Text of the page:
The Breakup Blog

It's pretty obvious from the stats tracker I have installed that a whole lot more of you are interested in my breakup than you ever were in anything else I wrote. So, um, thank you for that, I think. It's good to know you've all taken an interest in my life in one way or another. It just leaves me in a really interesting situation. I can't very well keep blathering on about all the problems that come with being dumped. I only have so much of that in me. I'd get sick of myself long before you all would ever get sick of me.

At the same time, I want you to come back. I want you to read more of what I'm writing. I want to give you what you want.

So do I go for the heart-wrenching? Maybe even go out of my way to feel hurt any opportunity I can so that you all have something to read over coffee in the morning or at night with your families while dinner's on the stove?

Or do I go back to what I was doing and pretend like nothing ever happened? I'm sure I can come up with other things to write about. Ideas are infinite, I suppose. I shouldn't force myself into a corner that I won't want to live in for any longer than I have to.

I guess what it really comes down to is the question always asked of art - does it have to come from pain? Even comedies, especially comedies, tend to come from a darker place than we want to admit. What are all of them about? A person or people's failing and how they are (or aren't) overcome.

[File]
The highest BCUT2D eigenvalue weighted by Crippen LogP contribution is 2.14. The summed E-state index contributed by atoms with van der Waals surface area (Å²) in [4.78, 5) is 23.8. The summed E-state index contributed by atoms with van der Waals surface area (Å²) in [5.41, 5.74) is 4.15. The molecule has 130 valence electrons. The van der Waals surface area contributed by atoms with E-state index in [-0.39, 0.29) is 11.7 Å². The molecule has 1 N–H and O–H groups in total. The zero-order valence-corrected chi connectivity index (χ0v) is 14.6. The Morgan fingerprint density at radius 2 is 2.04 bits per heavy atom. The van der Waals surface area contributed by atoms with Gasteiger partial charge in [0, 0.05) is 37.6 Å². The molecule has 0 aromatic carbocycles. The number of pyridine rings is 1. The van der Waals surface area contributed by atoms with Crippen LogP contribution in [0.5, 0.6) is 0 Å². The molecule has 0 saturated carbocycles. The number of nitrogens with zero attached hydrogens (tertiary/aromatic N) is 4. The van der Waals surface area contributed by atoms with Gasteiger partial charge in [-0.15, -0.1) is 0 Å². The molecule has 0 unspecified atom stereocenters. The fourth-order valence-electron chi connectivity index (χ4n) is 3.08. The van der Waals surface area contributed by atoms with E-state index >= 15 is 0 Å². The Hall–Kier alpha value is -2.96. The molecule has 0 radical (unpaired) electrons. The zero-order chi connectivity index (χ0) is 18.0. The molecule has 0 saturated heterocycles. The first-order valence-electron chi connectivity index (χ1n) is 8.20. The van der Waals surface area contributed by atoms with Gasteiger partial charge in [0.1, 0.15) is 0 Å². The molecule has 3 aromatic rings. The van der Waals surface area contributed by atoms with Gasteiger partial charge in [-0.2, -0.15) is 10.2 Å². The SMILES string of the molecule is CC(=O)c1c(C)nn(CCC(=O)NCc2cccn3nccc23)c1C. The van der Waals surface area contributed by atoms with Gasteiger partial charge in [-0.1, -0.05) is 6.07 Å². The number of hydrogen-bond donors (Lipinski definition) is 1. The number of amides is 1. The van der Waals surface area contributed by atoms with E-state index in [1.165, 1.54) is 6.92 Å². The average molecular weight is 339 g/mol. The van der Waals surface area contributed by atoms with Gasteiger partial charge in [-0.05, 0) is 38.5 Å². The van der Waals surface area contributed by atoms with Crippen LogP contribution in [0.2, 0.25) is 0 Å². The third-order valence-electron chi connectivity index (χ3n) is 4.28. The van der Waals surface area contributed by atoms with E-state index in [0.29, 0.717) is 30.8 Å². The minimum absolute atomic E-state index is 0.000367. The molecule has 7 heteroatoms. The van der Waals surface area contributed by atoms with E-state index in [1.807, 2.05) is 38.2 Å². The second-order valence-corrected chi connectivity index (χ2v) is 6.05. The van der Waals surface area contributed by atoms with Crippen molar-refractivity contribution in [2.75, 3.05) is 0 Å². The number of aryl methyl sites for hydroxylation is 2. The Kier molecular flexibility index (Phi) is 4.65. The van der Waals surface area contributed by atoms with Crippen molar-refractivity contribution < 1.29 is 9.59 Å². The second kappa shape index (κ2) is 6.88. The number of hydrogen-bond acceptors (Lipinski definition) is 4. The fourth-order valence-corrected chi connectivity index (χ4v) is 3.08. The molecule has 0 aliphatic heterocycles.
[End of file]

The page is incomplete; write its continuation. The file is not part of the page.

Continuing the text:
Could it be that it's when these dark places are confronted openly that we most connect? When I look at my favorites (Garden State, 500 Days of Summer, Dan In Real Life), they're all about something sad. The inability to connect with life. The loss of something beautiful. Discovering something we can never have.

Maybe art doesn't come entirely from pain. Maybe it just comes entirely from honesty. And maybe honesty is about admitting to pains that are otherwise unnoticed or unspoken.

I want to make art. I want this blog, as simple and under-designed as it is, to be an outlet of artistic expression for me. Can it really be that if I don't face the darkest corners of my mind? Can it be that if I do?

If you ask me, an artist can't be an artist without confronting all of his demons. He knows his reactions and his triggers and even if he gives into them sometimes, indulges the worst sides of himself, he still knows why it happens. He can face it and own up to it when need be.

That's why, if you ask me, everyone should consider themselves an artist. The freedom not only to express what they're feeling, but the awareness of it. Everyone knows it's helpful when you're trying to write a movie.

Now I just have to figure out how it helps when you get dumped.